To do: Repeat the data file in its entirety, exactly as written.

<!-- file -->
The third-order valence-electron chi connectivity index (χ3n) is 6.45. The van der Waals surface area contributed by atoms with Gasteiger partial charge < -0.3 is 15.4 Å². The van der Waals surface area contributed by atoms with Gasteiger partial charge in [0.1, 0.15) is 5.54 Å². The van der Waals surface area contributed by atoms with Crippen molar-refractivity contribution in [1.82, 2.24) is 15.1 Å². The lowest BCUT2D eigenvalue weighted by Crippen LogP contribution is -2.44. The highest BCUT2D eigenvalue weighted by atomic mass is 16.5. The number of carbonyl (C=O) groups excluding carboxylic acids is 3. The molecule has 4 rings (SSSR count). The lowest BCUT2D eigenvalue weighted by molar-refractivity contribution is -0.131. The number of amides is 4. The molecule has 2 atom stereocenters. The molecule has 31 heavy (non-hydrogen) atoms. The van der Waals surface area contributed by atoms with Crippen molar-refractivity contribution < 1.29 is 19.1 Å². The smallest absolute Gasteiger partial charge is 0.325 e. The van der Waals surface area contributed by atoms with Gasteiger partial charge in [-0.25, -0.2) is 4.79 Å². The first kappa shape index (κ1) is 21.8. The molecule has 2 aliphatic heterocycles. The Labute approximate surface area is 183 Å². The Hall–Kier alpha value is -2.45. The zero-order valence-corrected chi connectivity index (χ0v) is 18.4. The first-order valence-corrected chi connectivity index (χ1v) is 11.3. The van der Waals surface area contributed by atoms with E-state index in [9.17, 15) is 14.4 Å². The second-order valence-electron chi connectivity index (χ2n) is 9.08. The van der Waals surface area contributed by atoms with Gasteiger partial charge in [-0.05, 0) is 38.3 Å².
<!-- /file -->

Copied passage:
The third-order valence-electron chi connectivity index (χ3n) is 6.45. The van der Waals surface area contributed by atoms with Gasteiger partial charge < -0.3 is 15.4 Å². The van der Waals surface area contributed by atoms with Gasteiger partial charge in [0.1, 0.15) is 5.54 Å². The van der Waals surface area contributed by atoms with Crippen molar-refractivity contribution in [1.82, 2.24) is 15.1 Å². The lowest BCUT2D eigenvalue weighted by Crippen LogP contribution is -2.44. The highest BCUT2D eigenvalue weighted by atomic mass is 16.5. The number of carbonyl (C=O) groups excluding carboxylic acids is 3. The molecule has 4 rings (SSSR count). The lowest BCUT2D eigenvalue weighted by molar-refractivity contribution is -0.131. The number of amides is 4. The molecule has 2 atom stereocenters. The molecule has 31 heavy (non-hydrogen) atoms. The van der Waals surface area contributed by atoms with Crippen molar-refractivity contribution < 1.29 is 19.1 Å². The smallest absolute Gasteiger partial charge is 0.325 e. The van der Waals surface area contributed by atoms with Gasteiger partial charge in [-0.25, -0.2) is 4.79 Å². The first kappa shape index (κ1) is 21.8. The molecule has 2 aliphatic heterocycles. The Labute approximate surface area is 183 Å². The Hall–Kier alpha value is -2.45. The zero-order valence-corrected chi connectivity index (χ0v) is 18.4. The first-order valence-corrected chi connectivity index (χ1v) is 11.3. The van der Waals surface area contributed by atoms with E-state index in [9.17, 15) is 14.4 Å². The second-order valence-electron chi connectivity index (χ2n) is 9.08. The van der Waals surface area contributed by atoms with Gasteiger partial charge in [-0.05, 0) is 38.3 Å².